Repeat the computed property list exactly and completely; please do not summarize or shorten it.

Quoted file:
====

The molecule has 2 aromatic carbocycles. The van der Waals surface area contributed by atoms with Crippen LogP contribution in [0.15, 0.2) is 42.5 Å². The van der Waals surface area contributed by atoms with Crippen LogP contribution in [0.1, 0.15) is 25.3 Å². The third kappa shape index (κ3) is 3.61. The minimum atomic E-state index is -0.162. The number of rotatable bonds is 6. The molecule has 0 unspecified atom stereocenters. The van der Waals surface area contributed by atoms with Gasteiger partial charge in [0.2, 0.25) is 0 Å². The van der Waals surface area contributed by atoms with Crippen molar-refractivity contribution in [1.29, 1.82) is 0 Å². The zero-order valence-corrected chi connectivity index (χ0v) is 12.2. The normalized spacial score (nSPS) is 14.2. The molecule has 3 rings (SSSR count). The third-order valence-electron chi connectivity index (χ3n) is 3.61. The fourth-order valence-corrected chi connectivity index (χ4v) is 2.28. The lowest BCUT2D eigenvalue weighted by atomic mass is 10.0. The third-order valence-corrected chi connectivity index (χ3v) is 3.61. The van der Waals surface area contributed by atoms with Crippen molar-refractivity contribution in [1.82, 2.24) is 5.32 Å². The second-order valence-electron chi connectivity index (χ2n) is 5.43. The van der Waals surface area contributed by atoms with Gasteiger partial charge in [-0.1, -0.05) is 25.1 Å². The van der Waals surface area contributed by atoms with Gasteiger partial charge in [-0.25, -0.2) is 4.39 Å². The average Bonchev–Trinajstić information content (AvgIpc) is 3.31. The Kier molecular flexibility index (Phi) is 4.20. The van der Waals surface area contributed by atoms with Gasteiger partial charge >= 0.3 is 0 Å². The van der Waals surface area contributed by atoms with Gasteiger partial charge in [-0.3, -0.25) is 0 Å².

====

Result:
The molecule has 2 aromatic carbocycles. The van der Waals surface area contributed by atoms with Crippen LogP contribution in [0.15, 0.2) is 42.5 Å². The van der Waals surface area contributed by atoms with Crippen LogP contribution in [0.1, 0.15) is 25.3 Å². The third kappa shape index (κ3) is 3.61. The minimum atomic E-state index is -0.162. The number of rotatable bonds is 6. The molecule has 0 unspecified atom stereocenters. The van der Waals surface area contributed by atoms with Gasteiger partial charge in [0.2, 0.25) is 0 Å². The van der Waals surface area contributed by atoms with Crippen molar-refractivity contribution in [1.29, 1.82) is 0 Å². The zero-order valence-corrected chi connectivity index (χ0v) is 12.2. The normalized spacial score (nSPS) is 14.2. The molecule has 3 rings (SSSR count). The third-order valence-electron chi connectivity index (χ3n) is 3.61. The fourth-order valence-corrected chi connectivity index (χ4v) is 2.28. The lowest BCUT2D eigenvalue weighted by atomic mass is 10.0. The third-order valence-corrected chi connectivity index (χ3v) is 3.61. The van der Waals surface area contributed by atoms with Crippen molar-refractivity contribution in [1.82, 2.24) is 5.32 Å². The second-order valence-electron chi connectivity index (χ2n) is 5.43. The van der Waals surface area contributed by atoms with Gasteiger partial charge in [-0.1, -0.05) is 25.1 Å². The van der Waals surface area contributed by atoms with Gasteiger partial charge in [-0.25, -0.2) is 4.39 Å². The average Bonchev–Trinajstić information content (AvgIpc) is 3.31. The Kier molecular flexibility index (Phi) is 4.20. The van der Waals surface area contributed by atoms with Gasteiger partial charge >= 0.3 is 0 Å². The van der Waals surface area contributed by atoms with Gasteiger partial charge in [-0.3, -0.25) is 0 Å².